Market Overview

Switching to a Dollar Coin: Seems Like a No-Brainer

G-8 Country Highest Widely Circulated Coin U.S. Value Lowest Bill U.S. Value
Canada 2 Dollar $1.97 5 Dollar $4.92
France 2 Euro $2.77 5 Euro $6.92
Germany 2 Euro $2.77 5 Euro $6.92
Italy 2 Euro $2.77 5 Euro $6.92
Japan 500 Yen $6.01 1,000 Yen $12.02
Russia 10 Ruble $0.33 50 Ruble $1.67
United Kingdom 2 Pound $3.18 5 Pound $7.95
AVERAGE $2.83 $6.76
United States 25 Cents $0.25 1 Dollar $1.00


The chart above is based on data from the Dollar Coin Alliance (DCA), a coalition of small businesses, budget watchdogs, trade associations, and private companies advocating that the U.S. transition to the dollar coin.  The DCA is asking Congress to eliminate the dollar bill in favor of the dollar coin to save billions annually in taxpayer money. According to the DCA:

1. Each year approximately 3.2 billion $1 bills are removed from circulation due to wear and tear. They are not recyclable, so they are shredded and most are deposited in landfills. Dollar coins have a lifespan of 30 years or more, while $1 notes last approximately 2-3 years. A $1 coin that is produced for less than 16¢ would replace 17 bills that would have to be printed for a cost of 47¢.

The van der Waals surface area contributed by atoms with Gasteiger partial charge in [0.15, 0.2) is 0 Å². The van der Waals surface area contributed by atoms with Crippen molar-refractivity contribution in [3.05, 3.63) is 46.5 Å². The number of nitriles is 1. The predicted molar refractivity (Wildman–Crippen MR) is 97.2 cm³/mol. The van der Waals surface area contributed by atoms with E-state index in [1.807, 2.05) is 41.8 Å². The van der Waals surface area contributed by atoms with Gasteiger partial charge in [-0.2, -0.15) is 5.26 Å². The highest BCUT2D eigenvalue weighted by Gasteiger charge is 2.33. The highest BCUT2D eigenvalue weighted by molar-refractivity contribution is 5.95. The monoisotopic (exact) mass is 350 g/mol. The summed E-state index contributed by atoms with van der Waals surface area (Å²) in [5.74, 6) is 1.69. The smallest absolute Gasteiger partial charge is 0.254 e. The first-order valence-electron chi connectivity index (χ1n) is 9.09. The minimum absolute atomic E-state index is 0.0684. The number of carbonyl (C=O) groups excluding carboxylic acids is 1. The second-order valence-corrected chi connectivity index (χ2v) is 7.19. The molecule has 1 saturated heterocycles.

2. The private sector experiences even greater cost savings and increased revenues from $1 coins. Jammed $1 bills in vending machines cost the industry $1 billion in annual repair costs and lost sales. According to the transit industry, it costs six times more to process $1 bills than $1 coins.

3. Other countries have already recognized the cost savings and benefits of the dollar coin, including Canada, the European Union, and Japan. When Canada transitioned to a dollar coin 25 years ago, the government realized savings more than ten times initial estimates.
4. The United States has one of the smallest denominations of paper currency among the major economies of the world (G-8 Countries). The $1 bill is worth less than any of these other bills except for the Russian Ruble (see chart above).
5. According to a January 2011 poll, Americans favor the transition to a dollar coin by a two-to-one margin once the potential government savings are explained.

The following article is from one of our external contributors. It does not represent the opinion of Benzinga and has not been edited.

 

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